Fifty one of BC’s faith leaders subsequently wrote BC’s Premier, Christy Clark, an open letter requesting she reconsider her decision to approve the expansion of coal facilities on Texada Island.

They said coal is “the fossil fuel most directly linked to the rise of CO2 emissions in China” and “making money at the expense of the health and prosperity of the planet is wrong.”

They are leaders of the Sikh, Jewish, Unitarian, Quaker, Roman Catholic, Anglican, United Church of Canada, Presbyterian, and Evangelical Lutheran communities.

Most come from the Lower Mainland area, but there were some from Vancouver Island, Powell River and even Texada Island.

Some finer particles, washed by waves

Some finer particles, washed by waves

“This has global implications,” Rabbi David Mivasair, of Ahavat Olam Synagogue in Vancouver, told the ECOreport. “It also impacts us here and we can do something about this here.

“In May of 2012 Premier Clark stated that responsibility for climate change does not stop at BC’s borders.  She also claimed that BC LNG exports would be good for the world and good for the climate because they would allow other countries to wean themselves off of dirty sources of energy like thermal coal,” said Rosemary Cornell, a member of the Sustainability Circle at Canadian Memorial United Church and letter organizer.  “However, when asked to take a stand on current plans to export US thermal coal from Fraser Surrey Docks and Texada Island to be burned in Asian power plants, the Premier has remained silent.  The letter sent yesterday by faith leaders encourages her to consider the moral implications of promoting export of a fuel that is contributing to horrific air pollution in China and rising CO2 emissions worldwide.”

“Our province has shown strong leadership in the past on commitments to reduce GHG emissions and our municipalities have robust plans to reduce carbon output. The traffic in coal is not compatible with those plans,” the collective letter states.

“In our weekly sermons we encourage our congregations to adopt a sustainable lifestyle. Many of them are walking the talk, reducing their carbon footprint in their daily choices of what they buy and how they travel. Now our congregations are asking us to act as emissaries of their message to you, to embrace a shift in the way to do business. Therefore we will not stand idly by when we see local actions that will contribute to climate destabilization.”

The type of scene they would rather have associated with Texada

The type of scene they would rather have associated with Texada

This Morning, May 15,  Voters Taking Action on Climate Change (VTACC) has served the Ministry of Energy and Mines (MEM) and Texada Quarries Limited (TQL) with notice that it is bringing a court case challenging the legality of MEM’s recent approval of a major coal export expansion on Texada Island.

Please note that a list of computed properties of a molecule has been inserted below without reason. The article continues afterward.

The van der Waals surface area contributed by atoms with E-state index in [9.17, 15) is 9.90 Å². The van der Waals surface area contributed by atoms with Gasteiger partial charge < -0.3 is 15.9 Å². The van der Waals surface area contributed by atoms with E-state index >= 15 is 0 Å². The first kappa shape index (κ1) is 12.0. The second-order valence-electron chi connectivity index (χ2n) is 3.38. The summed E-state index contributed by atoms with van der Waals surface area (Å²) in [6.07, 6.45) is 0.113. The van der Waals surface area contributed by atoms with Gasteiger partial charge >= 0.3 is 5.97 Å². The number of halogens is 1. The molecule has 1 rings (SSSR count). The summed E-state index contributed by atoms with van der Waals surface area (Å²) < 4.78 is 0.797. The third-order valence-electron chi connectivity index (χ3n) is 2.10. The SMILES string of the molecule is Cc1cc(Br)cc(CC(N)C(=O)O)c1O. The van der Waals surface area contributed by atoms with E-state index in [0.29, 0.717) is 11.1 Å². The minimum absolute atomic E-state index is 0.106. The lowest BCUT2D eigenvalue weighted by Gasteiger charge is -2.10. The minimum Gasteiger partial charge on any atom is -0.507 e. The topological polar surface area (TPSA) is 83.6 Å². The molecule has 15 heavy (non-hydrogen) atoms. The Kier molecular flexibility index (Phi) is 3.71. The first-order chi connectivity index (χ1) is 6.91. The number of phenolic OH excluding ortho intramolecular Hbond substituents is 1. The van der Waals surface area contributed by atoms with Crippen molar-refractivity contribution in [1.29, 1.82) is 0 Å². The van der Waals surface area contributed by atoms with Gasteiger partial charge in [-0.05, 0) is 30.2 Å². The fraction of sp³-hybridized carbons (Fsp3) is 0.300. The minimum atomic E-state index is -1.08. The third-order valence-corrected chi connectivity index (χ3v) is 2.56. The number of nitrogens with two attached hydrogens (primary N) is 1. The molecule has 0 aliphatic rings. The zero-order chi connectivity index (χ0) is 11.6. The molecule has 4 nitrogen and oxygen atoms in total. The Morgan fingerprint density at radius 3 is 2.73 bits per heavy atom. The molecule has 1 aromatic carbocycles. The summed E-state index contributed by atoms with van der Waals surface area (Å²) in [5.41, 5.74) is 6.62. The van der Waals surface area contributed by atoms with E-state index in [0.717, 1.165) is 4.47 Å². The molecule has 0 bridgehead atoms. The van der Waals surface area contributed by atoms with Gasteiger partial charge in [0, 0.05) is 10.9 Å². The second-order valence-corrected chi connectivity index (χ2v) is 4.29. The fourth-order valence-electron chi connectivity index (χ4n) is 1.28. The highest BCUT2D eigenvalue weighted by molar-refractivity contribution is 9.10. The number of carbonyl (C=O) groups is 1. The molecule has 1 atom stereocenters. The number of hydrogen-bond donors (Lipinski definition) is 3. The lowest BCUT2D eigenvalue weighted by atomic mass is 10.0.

They are arguing that:

  1. that bulk coal storage and shipping facilities are regulated under the Environmental Management Act, not the Mines Act, and a waste discharge permit is required before this project can proceed;
  2. important information about how contaminated run-off from the site will be managed was not shared with the concerned public prior to the permit being issued.

If successful, the Voters Taking Action challenge will require the MEM permit to be set aside and the Environmental Management Act applied to the project.

Another view of the Beach

Another view of the Beach

“We see no other option than to take the government to court” said Donald Gordon of adjacent Lasqueti Island. “The Province has ignored evidence of ongoing coal contamination, rejected the pleas of public health officials, dismissed citizens’ and First Nations’ call for an independent environmental assessment of this project, and refused to apply its own pollution prevention laws under the Environmental Management Act. We cannot sit back and watch while this massive coal export facility is illegally authorized without adequate review.”

To be Continued

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The Biggest Coal Exporter in North America

A compilation from stories in the ECOreport

Not too long ago, there were plans to ship 80 million tons of coal through six terminals in Washington and Oregon. Now there are three. Domestic coal burning plants are being phased out in both states. Their Governors expressed concerns further expansion would lead to  “air quality and climate impacts in the United States that dwarf almost any other action the federal government could take in the foreseeable future.” So the coal industry has sought new outlets to the North, in British Colimbia’s Lower Mainland.